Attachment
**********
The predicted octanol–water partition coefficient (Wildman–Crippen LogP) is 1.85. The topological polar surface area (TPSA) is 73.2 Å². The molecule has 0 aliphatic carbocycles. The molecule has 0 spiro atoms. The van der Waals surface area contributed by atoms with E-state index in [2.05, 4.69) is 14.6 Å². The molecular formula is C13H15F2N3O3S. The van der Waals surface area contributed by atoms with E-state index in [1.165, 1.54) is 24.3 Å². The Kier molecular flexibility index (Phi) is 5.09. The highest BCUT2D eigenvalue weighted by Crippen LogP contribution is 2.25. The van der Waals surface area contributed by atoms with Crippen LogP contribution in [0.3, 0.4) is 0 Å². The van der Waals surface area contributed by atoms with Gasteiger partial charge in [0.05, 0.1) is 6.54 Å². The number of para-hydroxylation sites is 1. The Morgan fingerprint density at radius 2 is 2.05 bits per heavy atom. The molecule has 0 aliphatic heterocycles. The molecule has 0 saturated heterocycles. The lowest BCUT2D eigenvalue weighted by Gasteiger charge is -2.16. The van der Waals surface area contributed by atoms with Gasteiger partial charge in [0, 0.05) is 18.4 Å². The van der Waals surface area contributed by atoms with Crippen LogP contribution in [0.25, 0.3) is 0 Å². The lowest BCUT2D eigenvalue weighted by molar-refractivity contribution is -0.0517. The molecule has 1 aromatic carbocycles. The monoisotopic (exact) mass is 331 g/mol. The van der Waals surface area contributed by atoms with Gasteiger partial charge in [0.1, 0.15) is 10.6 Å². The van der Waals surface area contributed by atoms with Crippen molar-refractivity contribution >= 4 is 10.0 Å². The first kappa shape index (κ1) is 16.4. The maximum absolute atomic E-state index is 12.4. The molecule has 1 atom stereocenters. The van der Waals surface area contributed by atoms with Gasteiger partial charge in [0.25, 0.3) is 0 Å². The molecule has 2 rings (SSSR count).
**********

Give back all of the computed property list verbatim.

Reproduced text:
The predicted octanol–water partition coefficient (Wildman–Crippen LogP) is 1.85. The topological polar surface area (TPSA) is 73.2 Å². The molecule has 0 aliphatic carbocycles. The molecule has 0 spiro atoms. The van der Waals surface area contributed by atoms with E-state index in [2.05, 4.69) is 14.6 Å². The molecular formula is C13H15F2N3O3S. The van der Waals surface area contributed by atoms with E-state index in [1.165, 1.54) is 24.3 Å². The Kier molecular flexibility index (Phi) is 5.09. The highest BCUT2D eigenvalue weighted by Crippen LogP contribution is 2.25. The van der Waals surface area contributed by atoms with Crippen LogP contribution in [0.3, 0.4) is 0 Å². The van der Waals surface area contributed by atoms with Gasteiger partial charge in [0.05, 0.1) is 6.54 Å². The number of para-hydroxylation sites is 1. The Morgan fingerprint density at radius 2 is 2.05 bits per heavy atom. The molecule has 0 aliphatic heterocycles. The molecule has 0 saturated heterocycles. The lowest BCUT2D eigenvalue weighted by Gasteiger charge is -2.16. The van der Waals surface area contributed by atoms with Gasteiger partial charge in [0, 0.05) is 18.4 Å². The van der Waals surface area contributed by atoms with Crippen LogP contribution in [0.25, 0.3) is 0 Å². The lowest BCUT2D eigenvalue weighted by molar-refractivity contribution is -0.0517. The molecule has 1 aromatic carbocycles. The monoisotopic (exact) mass is 331 g/mol. The van der Waals surface area contributed by atoms with Gasteiger partial charge in [0.1, 0.15) is 10.6 Å². The van der Waals surface area contributed by atoms with Crippen molar-refractivity contribution >= 4 is 10.0 Å². The first kappa shape index (κ1) is 16.4. The maximum absolute atomic E-state index is 12.4. The molecule has 1 atom stereocenters. The van der Waals surface area contributed by atoms with Gasteiger partial charge in [0.25, 0.3) is 0 Å². The molecule has 2 rings (SSSR count).